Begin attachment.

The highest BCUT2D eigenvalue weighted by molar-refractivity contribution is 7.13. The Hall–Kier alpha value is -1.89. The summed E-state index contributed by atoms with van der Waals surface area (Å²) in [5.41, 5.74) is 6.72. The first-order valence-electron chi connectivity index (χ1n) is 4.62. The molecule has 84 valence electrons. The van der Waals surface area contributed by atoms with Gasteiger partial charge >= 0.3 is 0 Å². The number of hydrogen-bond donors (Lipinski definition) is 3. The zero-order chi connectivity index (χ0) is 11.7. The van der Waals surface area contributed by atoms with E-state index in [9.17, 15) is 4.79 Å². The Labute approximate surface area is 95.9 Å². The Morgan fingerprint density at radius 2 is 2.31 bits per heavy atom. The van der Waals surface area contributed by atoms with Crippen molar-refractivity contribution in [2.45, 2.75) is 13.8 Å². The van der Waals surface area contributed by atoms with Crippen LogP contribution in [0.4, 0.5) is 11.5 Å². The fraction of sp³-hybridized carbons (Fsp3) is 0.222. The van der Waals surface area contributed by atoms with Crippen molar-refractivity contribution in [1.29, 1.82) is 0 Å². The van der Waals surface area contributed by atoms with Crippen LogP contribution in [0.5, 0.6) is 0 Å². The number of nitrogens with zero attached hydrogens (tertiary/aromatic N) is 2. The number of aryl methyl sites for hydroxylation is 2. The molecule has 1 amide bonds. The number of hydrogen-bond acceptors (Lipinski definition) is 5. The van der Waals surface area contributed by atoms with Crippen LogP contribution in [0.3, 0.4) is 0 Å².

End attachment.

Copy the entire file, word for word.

The highest BCUT2D eigenvalue weighted by molar-refractivity contribution is 7.13. The Hall–Kier alpha value is -1.89. The summed E-state index contributed by atoms with van der Waals surface area (Å²) in [5.41, 5.74) is 6.72. The first-order valence-electron chi connectivity index (χ1n) is 4.62. The molecule has 84 valence electrons. The van der Waals surface area contributed by atoms with Gasteiger partial charge >= 0.3 is 0 Å². The number of hydrogen-bond donors (Lipinski definition) is 3. The zero-order chi connectivity index (χ0) is 11.7. The van der Waals surface area contributed by atoms with E-state index in [9.17, 15) is 4.79 Å². The Labute approximate surface area is 95.9 Å². The Morgan fingerprint density at radius 2 is 2.31 bits per heavy atom. The van der Waals surface area contributed by atoms with Crippen molar-refractivity contribution in [2.45, 2.75) is 13.8 Å². The van der Waals surface area contributed by atoms with Crippen LogP contribution in [0.4, 0.5) is 11.5 Å². The fraction of sp³-hybridized carbons (Fsp3) is 0.222. The van der Waals surface area contributed by atoms with Crippen molar-refractivity contribution in [1.29, 1.82) is 0 Å². The van der Waals surface area contributed by atoms with Crippen LogP contribution in [0.5, 0.6) is 0 Å². The number of nitrogens with zero attached hydrogens (tertiary/aromatic N) is 2. The number of aryl methyl sites for hydroxylation is 2. The molecule has 1 amide bonds. The number of hydrogen-bond acceptors (Lipinski definition) is 5. The van der Waals surface area contributed by atoms with Crippen LogP contribution in [0.3, 0.4) is 0 Å².